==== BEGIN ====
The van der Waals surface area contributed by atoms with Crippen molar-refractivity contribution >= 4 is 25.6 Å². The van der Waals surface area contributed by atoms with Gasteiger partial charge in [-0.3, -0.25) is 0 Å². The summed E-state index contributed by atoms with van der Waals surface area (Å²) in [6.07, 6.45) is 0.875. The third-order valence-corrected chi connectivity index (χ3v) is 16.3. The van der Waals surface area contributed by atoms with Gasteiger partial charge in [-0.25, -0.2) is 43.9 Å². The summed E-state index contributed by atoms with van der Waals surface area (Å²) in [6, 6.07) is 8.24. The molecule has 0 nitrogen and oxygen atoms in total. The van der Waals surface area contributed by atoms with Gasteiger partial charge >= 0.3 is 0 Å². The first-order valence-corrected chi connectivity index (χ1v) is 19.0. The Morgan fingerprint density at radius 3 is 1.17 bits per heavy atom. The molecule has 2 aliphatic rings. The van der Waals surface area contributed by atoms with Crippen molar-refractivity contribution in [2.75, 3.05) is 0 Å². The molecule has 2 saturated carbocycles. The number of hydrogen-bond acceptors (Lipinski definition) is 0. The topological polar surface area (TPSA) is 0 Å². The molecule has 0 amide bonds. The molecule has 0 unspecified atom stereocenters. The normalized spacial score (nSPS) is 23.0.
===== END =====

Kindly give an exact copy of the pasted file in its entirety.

The van der Waals surface area contributed by atoms with Crippen molar-refractivity contribution >= 4 is 25.6 Å². The van der Waals surface area contributed by atoms with Gasteiger partial charge in [-0.3, -0.25) is 0 Å². The summed E-state index contributed by atoms with van der Waals surface area (Å²) in [6.07, 6.45) is 0.875. The third-order valence-corrected chi connectivity index (χ3v) is 16.3. The van der Waals surface area contributed by atoms with Gasteiger partial charge in [-0.25, -0.2) is 43.9 Å². The summed E-state index contributed by atoms with van der Waals surface area (Å²) in [6, 6.07) is 8.24. The molecule has 0 nitrogen and oxygen atoms in total. The van der Waals surface area contributed by atoms with Gasteiger partial charge >= 0.3 is 0 Å². The first-order valence-corrected chi connectivity index (χ1v) is 19.0. The Morgan fingerprint density at radius 3 is 1.17 bits per heavy atom. The molecule has 2 aliphatic rings. The van der Waals surface area contributed by atoms with Crippen molar-refractivity contribution in [2.75, 3.05) is 0 Å². The molecule has 2 saturated carbocycles. The number of hydrogen-bond acceptors (Lipinski definition) is 0. The topological polar surface area (TPSA) is 0 Å². The molecule has 0 amide bonds. The molecule has 0 unspecified atom stereocenters. The normalized spacial score (nSPS) is 23.0.